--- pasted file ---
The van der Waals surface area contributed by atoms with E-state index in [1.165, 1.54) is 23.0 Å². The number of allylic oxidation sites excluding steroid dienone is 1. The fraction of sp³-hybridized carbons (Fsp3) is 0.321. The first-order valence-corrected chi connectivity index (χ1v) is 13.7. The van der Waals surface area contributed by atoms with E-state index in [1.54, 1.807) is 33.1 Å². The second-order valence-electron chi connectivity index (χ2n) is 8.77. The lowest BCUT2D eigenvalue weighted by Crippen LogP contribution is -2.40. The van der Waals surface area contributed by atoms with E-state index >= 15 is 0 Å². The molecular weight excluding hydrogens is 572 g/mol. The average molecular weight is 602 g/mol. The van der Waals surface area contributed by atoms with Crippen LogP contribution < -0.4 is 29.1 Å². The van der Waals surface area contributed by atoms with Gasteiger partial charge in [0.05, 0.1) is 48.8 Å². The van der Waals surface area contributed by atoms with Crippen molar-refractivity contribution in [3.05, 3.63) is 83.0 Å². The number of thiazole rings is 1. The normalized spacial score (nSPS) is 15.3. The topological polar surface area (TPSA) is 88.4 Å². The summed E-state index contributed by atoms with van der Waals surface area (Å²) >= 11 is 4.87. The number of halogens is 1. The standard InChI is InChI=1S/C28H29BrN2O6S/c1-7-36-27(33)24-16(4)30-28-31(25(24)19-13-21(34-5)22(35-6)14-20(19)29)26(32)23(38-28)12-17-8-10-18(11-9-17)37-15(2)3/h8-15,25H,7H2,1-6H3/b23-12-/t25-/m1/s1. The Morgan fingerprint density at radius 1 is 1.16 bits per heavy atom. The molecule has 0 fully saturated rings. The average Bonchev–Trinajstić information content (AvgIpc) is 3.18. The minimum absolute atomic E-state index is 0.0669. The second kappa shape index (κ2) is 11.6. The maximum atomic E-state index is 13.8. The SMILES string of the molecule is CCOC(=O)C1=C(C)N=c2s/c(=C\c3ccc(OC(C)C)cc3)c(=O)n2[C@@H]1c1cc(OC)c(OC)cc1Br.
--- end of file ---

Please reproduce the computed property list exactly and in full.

The van der Waals surface area contributed by atoms with E-state index in [1.165, 1.54) is 23.0 Å². The number of allylic oxidation sites excluding steroid dienone is 1. The fraction of sp³-hybridized carbons (Fsp3) is 0.321. The first-order valence-corrected chi connectivity index (χ1v) is 13.7. The van der Waals surface area contributed by atoms with E-state index in [1.54, 1.807) is 33.1 Å². The second-order valence-electron chi connectivity index (χ2n) is 8.77. The lowest BCUT2D eigenvalue weighted by Crippen LogP contribution is -2.40. The van der Waals surface area contributed by atoms with E-state index >= 15 is 0 Å². The molecular weight excluding hydrogens is 572 g/mol. The average molecular weight is 602 g/mol. The van der Waals surface area contributed by atoms with Crippen LogP contribution < -0.4 is 29.1 Å². The van der Waals surface area contributed by atoms with Gasteiger partial charge in [0.05, 0.1) is 48.8 Å². The van der Waals surface area contributed by atoms with Crippen molar-refractivity contribution in [3.05, 3.63) is 83.0 Å². The number of thiazole rings is 1. The normalized spacial score (nSPS) is 15.3. The topological polar surface area (TPSA) is 88.4 Å². The summed E-state index contributed by atoms with van der Waals surface area (Å²) >= 11 is 4.87. The number of halogens is 1. The standard InChI is InChI=1S/C28H29BrN2O6S/c1-7-36-27(33)24-16(4)30-28-31(25(24)19-13-21(34-5)22(35-6)14-20(19)29)26(32)23(38-28)12-17-8-10-18(11-9-17)37-15(2)3/h8-15,25H,7H2,1-6H3/b23-12-/t25-/m1/s1. The Morgan fingerprint density at radius 1 is 1.16 bits per heavy atom. The molecule has 0 fully saturated rings. The average Bonchev–Trinajstić information content (AvgIpc) is 3.18. The minimum absolute atomic E-state index is 0.0669. The second kappa shape index (κ2) is 11.6. The maximum atomic E-state index is 13.8. The SMILES string of the molecule is CCOC(=O)C1=C(C)N=c2s/c(=C\c3ccc(OC(C)C)cc3)c(=O)n2[C@@H]1c1cc(OC)c(OC)cc1Br.